celebrating birch

A friend recently recommended this book “Celebrating Birch” published by North House Folk School in Minesota. I ordered a copy and it arrived a couple of weeks ago. It is a lovely inspirational book, full of projects using this most versatile tree, from bowls and spoons to birch tar glue and bark boxes.

The first project I was inspired to try was “shrink pots”. I have been aware of these for many years in fact made one nearly 10 years ago when I had a visit from a Hungarian woodworker who showed me how to do them but I had not done one since. They are a very nice example of working with the natural properties of the wood and using the shrinkage as a tree dries as part of the design. A short section of the trunk is hollowed out completely by drilling a hole then expanding it with a knife. Then a groove is cut for a base to fit into. The base is made from dried wood and cut so it just fits the internal diameter of the pot. As the pot shrinks the base is drawn further into the groove until it makes a tight fit.

These shrink pots are sometimes regarded by archaeologists as the precursor to coppered vessels and they were common in Britain in the Bronze age. In Eastern Europe they are still made today, in 1998 I visited Ion Constantin a Romanian bowl turner and one of his products was butter churns made in just this way. In Russia I have seen big vessels made like this out of hollowed trees 2 feet in diameter but my favorites are Scandinavian. Here are some that we just made from a small birch log.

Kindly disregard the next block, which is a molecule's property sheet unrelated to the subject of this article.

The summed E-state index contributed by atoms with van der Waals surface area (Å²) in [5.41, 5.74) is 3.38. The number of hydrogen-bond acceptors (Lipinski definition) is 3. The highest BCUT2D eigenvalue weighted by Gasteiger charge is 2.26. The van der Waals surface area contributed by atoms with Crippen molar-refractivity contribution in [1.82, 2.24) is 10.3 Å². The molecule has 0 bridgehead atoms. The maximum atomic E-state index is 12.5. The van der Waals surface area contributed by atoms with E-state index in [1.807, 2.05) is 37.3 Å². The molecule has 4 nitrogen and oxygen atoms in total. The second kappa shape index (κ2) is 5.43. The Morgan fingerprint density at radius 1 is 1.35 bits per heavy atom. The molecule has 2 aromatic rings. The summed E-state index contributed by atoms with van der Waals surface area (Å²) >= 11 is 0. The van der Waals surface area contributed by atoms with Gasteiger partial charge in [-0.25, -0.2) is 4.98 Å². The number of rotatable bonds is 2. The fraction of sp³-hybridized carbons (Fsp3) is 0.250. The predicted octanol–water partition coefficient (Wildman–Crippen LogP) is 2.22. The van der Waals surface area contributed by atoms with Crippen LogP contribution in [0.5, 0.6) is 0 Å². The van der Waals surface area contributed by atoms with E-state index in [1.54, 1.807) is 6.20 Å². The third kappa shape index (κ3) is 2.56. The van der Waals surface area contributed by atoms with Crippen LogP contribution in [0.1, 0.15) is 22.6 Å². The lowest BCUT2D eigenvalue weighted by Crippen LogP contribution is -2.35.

And here is one with carved and painted outside from the shop at Saterglantan, Sweden’s national folk school, http://saterglantan.se/eng/index.htm I have always wished I bought this pot.

And a couple of small pictures from North House Folk School’s website, it looks an inspirational place. www.northhouse.org/

4 Responses to celebrating birch

  1. TREEWRIGHT April 14, 2008 at 2:57 am #

    But could you turn a bowl from the instructions given ?

  2. Robin Wood April 14, 2008 at 6:57 am #

    Good question. I am not sure what the remit of the book was intended to be, inspiration or instruction? The answer is that despite all the “step by step” photos unless you were already highly skilled and could work out many gaps you would not be able to follow the projects. I think the book is better at inspiration. In view of that I would have designed it with fewer bigger photos and less repetition…Tony Boases first book “woodturnong masterclass” is a lovely example of this type of book designed really well. Despite its shortcomings I love the birch book, mainly for the inspiration of reading the story of North House Folk School and how rapidly it has grown from humble beginnings.

  3. TREEWRIGHT April 14, 2008 at 9:28 am #

    Had a look at the Swedish Folk School website. What a great attitude they have to the traditional crafts over there as opposed to the “sink or swim” approach in this country.

  4. paul March 16, 2012 at 10:35 am #

    i bought this sometime ago, clearly it has a mighty reputation now: £180 on Amazon.a good book but unbelieveable price rise!